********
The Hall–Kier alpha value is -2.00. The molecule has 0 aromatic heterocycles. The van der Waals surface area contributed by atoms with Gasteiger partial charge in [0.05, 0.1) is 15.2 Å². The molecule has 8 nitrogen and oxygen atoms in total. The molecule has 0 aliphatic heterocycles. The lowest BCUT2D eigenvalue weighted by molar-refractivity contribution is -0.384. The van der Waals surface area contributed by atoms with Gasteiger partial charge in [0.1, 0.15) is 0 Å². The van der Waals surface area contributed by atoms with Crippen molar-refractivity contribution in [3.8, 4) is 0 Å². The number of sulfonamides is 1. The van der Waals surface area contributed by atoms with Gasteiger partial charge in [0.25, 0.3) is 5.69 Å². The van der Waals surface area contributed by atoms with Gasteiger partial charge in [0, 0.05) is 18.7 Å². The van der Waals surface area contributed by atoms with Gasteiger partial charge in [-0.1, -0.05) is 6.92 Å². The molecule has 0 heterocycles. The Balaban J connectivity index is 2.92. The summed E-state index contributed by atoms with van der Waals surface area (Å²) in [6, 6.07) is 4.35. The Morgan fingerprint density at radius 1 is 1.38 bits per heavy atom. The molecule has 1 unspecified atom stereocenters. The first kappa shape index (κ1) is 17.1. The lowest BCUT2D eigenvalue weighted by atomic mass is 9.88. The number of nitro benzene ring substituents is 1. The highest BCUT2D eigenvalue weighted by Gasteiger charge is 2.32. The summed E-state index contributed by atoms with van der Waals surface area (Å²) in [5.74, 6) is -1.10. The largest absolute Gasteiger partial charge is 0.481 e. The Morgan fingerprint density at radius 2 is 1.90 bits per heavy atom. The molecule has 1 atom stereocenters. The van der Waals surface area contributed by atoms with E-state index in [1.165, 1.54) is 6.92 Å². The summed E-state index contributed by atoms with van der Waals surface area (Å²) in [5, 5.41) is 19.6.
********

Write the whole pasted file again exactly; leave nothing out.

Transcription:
The Hall–Kier alpha value is -2.00. The molecule has 0 aromatic heterocycles. The van der Waals surface area contributed by atoms with Gasteiger partial charge in [0.05, 0.1) is 15.2 Å². The molecule has 8 nitrogen and oxygen atoms in total. The molecule has 0 aliphatic heterocycles. The lowest BCUT2D eigenvalue weighted by molar-refractivity contribution is -0.384. The van der Waals surface area contributed by atoms with Gasteiger partial charge in [0.1, 0.15) is 0 Å². The van der Waals surface area contributed by atoms with Crippen molar-refractivity contribution in [3.8, 4) is 0 Å². The number of sulfonamides is 1. The van der Waals surface area contributed by atoms with Gasteiger partial charge in [0.25, 0.3) is 5.69 Å². The van der Waals surface area contributed by atoms with Gasteiger partial charge in [0, 0.05) is 18.7 Å². The van der Waals surface area contributed by atoms with Gasteiger partial charge in [-0.1, -0.05) is 6.92 Å². The molecule has 0 heterocycles. The Balaban J connectivity index is 2.92. The summed E-state index contributed by atoms with van der Waals surface area (Å²) in [6, 6.07) is 4.35. The Morgan fingerprint density at radius 1 is 1.38 bits per heavy atom. The molecule has 1 unspecified atom stereocenters. The first kappa shape index (κ1) is 17.1. The lowest BCUT2D eigenvalue weighted by atomic mass is 9.88. The number of nitro benzene ring substituents is 1. The highest BCUT2D eigenvalue weighted by Gasteiger charge is 2.32. The summed E-state index contributed by atoms with van der Waals surface area (Å²) in [5.74, 6) is -1.10. The largest absolute Gasteiger partial charge is 0.481 e. The Morgan fingerprint density at radius 2 is 1.90 bits per heavy atom. The molecule has 1 atom stereocenters. The van der Waals surface area contributed by atoms with E-state index in [1.165, 1.54) is 6.92 Å². The summed E-state index contributed by atoms with van der Waals surface area (Å²) in [5, 5.41) is 19.6.